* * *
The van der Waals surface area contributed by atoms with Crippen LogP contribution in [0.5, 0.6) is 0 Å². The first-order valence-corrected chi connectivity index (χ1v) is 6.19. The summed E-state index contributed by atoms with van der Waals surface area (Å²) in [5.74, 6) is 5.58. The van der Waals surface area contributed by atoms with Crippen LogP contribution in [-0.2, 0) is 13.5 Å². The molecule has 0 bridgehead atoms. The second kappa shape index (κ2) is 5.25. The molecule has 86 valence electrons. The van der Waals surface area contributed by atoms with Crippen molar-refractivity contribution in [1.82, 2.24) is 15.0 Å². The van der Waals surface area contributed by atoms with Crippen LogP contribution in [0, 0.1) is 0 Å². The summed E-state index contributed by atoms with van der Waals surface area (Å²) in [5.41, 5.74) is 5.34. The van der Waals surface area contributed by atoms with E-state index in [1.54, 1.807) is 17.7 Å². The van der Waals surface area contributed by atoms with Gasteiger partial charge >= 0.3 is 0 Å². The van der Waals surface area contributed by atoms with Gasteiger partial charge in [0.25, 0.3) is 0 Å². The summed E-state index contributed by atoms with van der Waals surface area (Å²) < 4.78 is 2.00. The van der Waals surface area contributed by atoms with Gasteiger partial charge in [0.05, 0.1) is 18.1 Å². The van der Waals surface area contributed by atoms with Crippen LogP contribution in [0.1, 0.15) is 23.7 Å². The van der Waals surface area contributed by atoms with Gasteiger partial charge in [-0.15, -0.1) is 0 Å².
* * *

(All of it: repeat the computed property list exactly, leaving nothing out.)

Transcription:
The van der Waals surface area contributed by atoms with Crippen LogP contribution in [0.5, 0.6) is 0 Å². The first-order valence-corrected chi connectivity index (χ1v) is 6.19. The summed E-state index contributed by atoms with van der Waals surface area (Å²) in [5.74, 6) is 5.58. The van der Waals surface area contributed by atoms with Crippen LogP contribution in [-0.2, 0) is 13.5 Å². The molecule has 0 bridgehead atoms. The second kappa shape index (κ2) is 5.25. The molecule has 86 valence electrons. The van der Waals surface area contributed by atoms with Crippen molar-refractivity contribution in [1.82, 2.24) is 15.0 Å². The van der Waals surface area contributed by atoms with Crippen LogP contribution in [0, 0.1) is 0 Å². The summed E-state index contributed by atoms with van der Waals surface area (Å²) in [5.41, 5.74) is 5.34. The van der Waals surface area contributed by atoms with E-state index in [1.54, 1.807) is 17.7 Å². The van der Waals surface area contributed by atoms with Gasteiger partial charge >= 0.3 is 0 Å². The van der Waals surface area contributed by atoms with Gasteiger partial charge in [0.25, 0.3) is 0 Å². The summed E-state index contributed by atoms with van der Waals surface area (Å²) < 4.78 is 2.00. The van der Waals surface area contributed by atoms with Gasteiger partial charge in [0.05, 0.1) is 18.1 Å². The van der Waals surface area contributed by atoms with Crippen LogP contribution in [0.1, 0.15) is 23.7 Å². The van der Waals surface area contributed by atoms with Gasteiger partial charge in [-0.15, -0.1) is 0 Å².